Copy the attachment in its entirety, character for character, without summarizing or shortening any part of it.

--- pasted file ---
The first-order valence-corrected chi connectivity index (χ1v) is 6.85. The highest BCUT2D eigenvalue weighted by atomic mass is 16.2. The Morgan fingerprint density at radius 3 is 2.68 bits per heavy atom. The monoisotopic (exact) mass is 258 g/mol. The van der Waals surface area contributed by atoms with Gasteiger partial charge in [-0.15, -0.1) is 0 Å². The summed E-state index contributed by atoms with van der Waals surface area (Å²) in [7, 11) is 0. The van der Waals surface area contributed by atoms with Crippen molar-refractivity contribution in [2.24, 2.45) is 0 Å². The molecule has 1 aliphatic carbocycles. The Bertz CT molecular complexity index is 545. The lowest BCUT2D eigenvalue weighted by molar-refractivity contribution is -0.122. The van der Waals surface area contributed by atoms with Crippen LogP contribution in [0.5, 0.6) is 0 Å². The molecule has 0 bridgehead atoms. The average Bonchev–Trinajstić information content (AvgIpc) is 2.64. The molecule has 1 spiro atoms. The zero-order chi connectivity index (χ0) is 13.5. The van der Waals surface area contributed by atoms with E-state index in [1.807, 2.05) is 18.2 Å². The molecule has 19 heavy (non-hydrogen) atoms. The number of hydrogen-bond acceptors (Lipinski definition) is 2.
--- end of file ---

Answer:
The first-order valence-corrected chi connectivity index (χ1v) is 6.85. The highest BCUT2D eigenvalue weighted by atomic mass is 16.2. The Morgan fingerprint density at radius 3 is 2.68 bits per heavy atom. The monoisotopic (exact) mass is 258 g/mol. The van der Waals surface area contributed by atoms with Gasteiger partial charge in [-0.15, -0.1) is 0 Å². The summed E-state index contributed by atoms with van der Waals surface area (Å²) in [7, 11) is 0. The van der Waals surface area contributed by atoms with Crippen molar-refractivity contribution in [2.24, 2.45) is 0 Å². The molecule has 1 aliphatic carbocycles. The Bertz CT molecular complexity index is 545. The lowest BCUT2D eigenvalue weighted by molar-refractivity contribution is -0.122. The van der Waals surface area contributed by atoms with Crippen LogP contribution in [0.5, 0.6) is 0 Å². The molecule has 0 bridgehead atoms. The average Bonchev–Trinajstić information content (AvgIpc) is 2.64. The molecule has 1 spiro atoms. The zero-order chi connectivity index (χ0) is 13.5. The van der Waals surface area contributed by atoms with E-state index in [1.807, 2.05) is 18.2 Å². The molecule has 19 heavy (non-hydrogen) atoms. The number of hydrogen-bond acceptors (Lipinski definition) is 2.